The situation of a vessel when she is aground at the height of spring-tides.
"The Sailor's Word-Book" by William Henry Smyth
And you will remember, Anne, that I shall be ill-pleased if I hear of water-throwing at the spring.
"A Little Maid of Province Town" by Alice Turner Curtis
It was when I reached this brook that I was aware of Spring coming up the slope.
"Penguin Persons & Peppermints" by Walter Prichard Eaton

In poetry:

Lighting one candle
with another candle—
spring evening.
"Lighting one candle" by Yosa Buson
Why wait at all?
Hope springs alive,
Good may befall
I yet may thrive.
"The Reason" by Stevie Smith
Forever fall the light of spring
Fair as that day it fell,
Where Evangeline, led by your voice,
O solemn Christ Church bell!
For lovers of all springs, all climes,
At last found Gabriel.
"The Poet And The Poem" by Elizabeth Stuart Phelps Ward
And there will be joy in our hearts since you bring
A whisper of Hope and a promise of Spring–
A Spring that is fairer for long waiting years,
And a Hope that is dearer because of our tears.
"Sláinte Na H-Éireann" by Anna Johnston MacManus
I've a tryst with Spring here--maybe they'll be few
Now the world grows older--and shall I delay
Just because a Winter has stolen joy away?
What cares Spring for old joys, all her joys are new.
"Spring Will Come" by Isabel Ecclestone Mackay
Ambition shall vanish, and Love be king,
And Pride to his darkness hie;
Yea, for very love of a living thing
A man would forget and die,
If very love were not the spring
Whence life springs endlessly!
"The Three Horses" by George MacDonald

In news:

A traditional egg custard turns shrimp, spring onion s, and Swiss cheese into a quiche that's perfect for a spring supper.
Spring started this past Tuesday and the local schools are on spring break this week.
Some of them due to man's timing, like spring break, and some, like the spring equinox, because God set the schedule (Genesis 1:14-19).
White Springs — The Stephen Foster Folk Culture Center State Park will host Festival of Lights from Nov 30 through Dec 30 at the park in White Springs.
SARATOGA SPRINGS, New York — Thousands of people are expected to fill the streets of downtown Saratoga Springs when the city hosts its annual Victorian Streetwalk.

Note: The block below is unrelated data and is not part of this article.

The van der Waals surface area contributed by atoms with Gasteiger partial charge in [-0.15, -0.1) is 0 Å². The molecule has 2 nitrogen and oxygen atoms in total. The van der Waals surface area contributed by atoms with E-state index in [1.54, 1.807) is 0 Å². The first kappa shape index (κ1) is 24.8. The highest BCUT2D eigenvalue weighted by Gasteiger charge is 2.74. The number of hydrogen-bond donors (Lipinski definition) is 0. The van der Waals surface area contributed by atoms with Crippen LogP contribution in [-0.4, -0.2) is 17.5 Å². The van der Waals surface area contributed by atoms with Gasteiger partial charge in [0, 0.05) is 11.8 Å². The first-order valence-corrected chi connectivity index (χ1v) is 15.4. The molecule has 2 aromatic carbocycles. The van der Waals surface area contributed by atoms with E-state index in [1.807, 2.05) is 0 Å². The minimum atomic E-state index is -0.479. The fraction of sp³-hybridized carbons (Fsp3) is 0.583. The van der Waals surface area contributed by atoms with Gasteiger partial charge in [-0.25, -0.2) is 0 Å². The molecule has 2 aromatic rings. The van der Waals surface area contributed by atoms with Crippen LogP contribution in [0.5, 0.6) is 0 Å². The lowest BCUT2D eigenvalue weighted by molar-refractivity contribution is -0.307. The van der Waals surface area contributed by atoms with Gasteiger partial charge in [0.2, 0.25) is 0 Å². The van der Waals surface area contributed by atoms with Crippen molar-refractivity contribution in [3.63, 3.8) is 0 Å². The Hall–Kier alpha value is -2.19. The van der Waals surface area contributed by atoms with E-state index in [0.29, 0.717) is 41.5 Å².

COLORADO SPRINGS — For a price, Colorado Springs residents can restore power to some of the 8,000 to 10,000 streetlights being turned off by the city to save money.
SARATOGA SPRINGS, New York — Thousands of people are expected to fill the streets of downtown Saratoga Springs when the city hosts its annual Victorian Streetwalk .
I'm not sure where the spring of 2011 ranks in terms of rainfall and high water, but it surely has to be up there with the wettest springs we have experienced in quite a while.
Tammany Trace, Abita Springs, New Orleans Abita Springs LA.
Steamboat Springs — Getting back to the state championships is a priority for the members of the Steamboat Springs High School tennis team.
PALM SPRINGS--Chaos on the streets of Palm Springs Tuesday morning as a man swings from trees and then darts in and out of traffic.
Conditions at Colorado Springs, CO. An angry Colorado Springs mother contacted 11 News after her children told her they had to throw their school lunches away.
SPRING TOWNSHIP, Pa. Police said a man was hit by a train while trying to run away from an officer in Spring Township, Berks County Friday night.
(SODA SPRINGS) – A fire sparked in the mountains north of Soda Springs Thursday.
COLORADO SPRINGS, Colo. Colorado Springs residents may have noticed their neighborhoods becoming brighter at night.

In science:

As discussed in sec. (II), a good approximation taking into account their correlations is the replacement of the spring constants with effective ones.
Vibrations in glasses and Euclidean Random Matrix theory
We require BASES/SPRING to provide two additional random numbers, in order to determine the initial-state variables, x1 and x2 .
GR@PPA_4b: A Four Bottom Quark Production Event Generator for PP/PPbar Collisions
However, the present version of BASES/SPRING can treat only one subprocess at the same time.
GR@PPA_4b: A Four Bottom Quark Production Event Generator for PP/PPbar Collisions
The subroutine grcpygen calls BASES or SPRING according to the mode selection determined by an input argument.
GR@PPA_4b: A Four Bottom Quark Production Event Generator for PP/PPbar Collisions
The interface between them has been extended for pp and p ¯p collisions. A set of random numbers {ui} given by BASES/SPRING includes two numbers for defining the initial state (x1 and x2 ), in addition to those for defining the final state.
GR@PPA_4b: A Four Bottom Quark Production Event Generator for PP/PPbar Collisions